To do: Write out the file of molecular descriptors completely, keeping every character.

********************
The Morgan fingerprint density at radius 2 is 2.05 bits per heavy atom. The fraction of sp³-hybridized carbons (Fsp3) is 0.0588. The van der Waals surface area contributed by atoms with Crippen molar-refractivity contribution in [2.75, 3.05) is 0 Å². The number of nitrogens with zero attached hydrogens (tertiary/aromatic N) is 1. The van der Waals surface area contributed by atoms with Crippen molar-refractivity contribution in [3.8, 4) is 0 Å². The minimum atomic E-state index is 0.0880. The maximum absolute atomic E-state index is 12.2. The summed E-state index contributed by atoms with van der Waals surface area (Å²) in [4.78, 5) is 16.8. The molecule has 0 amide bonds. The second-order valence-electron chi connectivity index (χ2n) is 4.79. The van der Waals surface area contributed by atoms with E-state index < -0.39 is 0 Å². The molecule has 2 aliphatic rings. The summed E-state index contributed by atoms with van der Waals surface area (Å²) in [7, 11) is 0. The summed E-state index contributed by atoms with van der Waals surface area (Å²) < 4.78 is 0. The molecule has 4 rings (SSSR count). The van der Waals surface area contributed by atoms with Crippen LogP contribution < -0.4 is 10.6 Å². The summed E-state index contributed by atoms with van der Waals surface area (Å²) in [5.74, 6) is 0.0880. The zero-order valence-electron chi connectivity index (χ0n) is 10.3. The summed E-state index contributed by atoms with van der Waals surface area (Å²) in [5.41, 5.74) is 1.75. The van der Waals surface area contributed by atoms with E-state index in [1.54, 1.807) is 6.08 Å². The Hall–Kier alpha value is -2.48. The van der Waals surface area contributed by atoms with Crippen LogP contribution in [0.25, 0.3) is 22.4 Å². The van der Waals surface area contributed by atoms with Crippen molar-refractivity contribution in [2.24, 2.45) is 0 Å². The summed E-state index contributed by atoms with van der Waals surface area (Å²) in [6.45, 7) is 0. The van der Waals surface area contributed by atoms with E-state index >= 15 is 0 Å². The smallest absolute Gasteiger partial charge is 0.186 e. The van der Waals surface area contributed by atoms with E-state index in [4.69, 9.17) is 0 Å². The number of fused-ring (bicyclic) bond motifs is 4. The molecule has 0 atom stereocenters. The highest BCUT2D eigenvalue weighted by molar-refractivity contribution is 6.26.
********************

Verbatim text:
The Morgan fingerprint density at radius 2 is 2.05 bits per heavy atom. The fraction of sp³-hybridized carbons (Fsp3) is 0.0588. The van der Waals surface area contributed by atoms with Crippen molar-refractivity contribution in [2.75, 3.05) is 0 Å². The number of nitrogens with zero attached hydrogens (tertiary/aromatic N) is 1. The van der Waals surface area contributed by atoms with Crippen molar-refractivity contribution in [3.8, 4) is 0 Å². The minimum atomic E-state index is 0.0880. The maximum absolute atomic E-state index is 12.2. The summed E-state index contributed by atoms with van der Waals surface area (Å²) in [4.78, 5) is 16.8. The molecule has 0 amide bonds. The second-order valence-electron chi connectivity index (χ2n) is 4.79. The van der Waals surface area contributed by atoms with E-state index < -0.39 is 0 Å². The molecule has 2 aliphatic rings. The summed E-state index contributed by atoms with van der Waals surface area (Å²) in [7, 11) is 0. The summed E-state index contributed by atoms with van der Waals surface area (Å²) < 4.78 is 0. The molecule has 4 rings (SSSR count). The van der Waals surface area contributed by atoms with Crippen LogP contribution < -0.4 is 10.6 Å². The summed E-state index contributed by atoms with van der Waals surface area (Å²) in [5.74, 6) is 0.0880. The zero-order valence-electron chi connectivity index (χ0n) is 10.3. The summed E-state index contributed by atoms with van der Waals surface area (Å²) in [5.41, 5.74) is 1.75. The van der Waals surface area contributed by atoms with E-state index in [1.54, 1.807) is 6.08 Å². The Hall–Kier alpha value is -2.48. The van der Waals surface area contributed by atoms with Crippen LogP contribution in [0.25, 0.3) is 22.4 Å². The van der Waals surface area contributed by atoms with Crippen molar-refractivity contribution in [2.24, 2.45) is 0 Å². The summed E-state index contributed by atoms with van der Waals surface area (Å²) in [6.45, 7) is 0. The van der Waals surface area contributed by atoms with E-state index >= 15 is 0 Å². The smallest absolute Gasteiger partial charge is 0.186 e. The van der Waals surface area contributed by atoms with E-state index in [4.69, 9.17) is 0 Å². The number of fused-ring (bicyclic) bond motifs is 4. The molecule has 0 atom stereocenters. The highest BCUT2D eigenvalue weighted by molar-refractivity contribution is 6.26.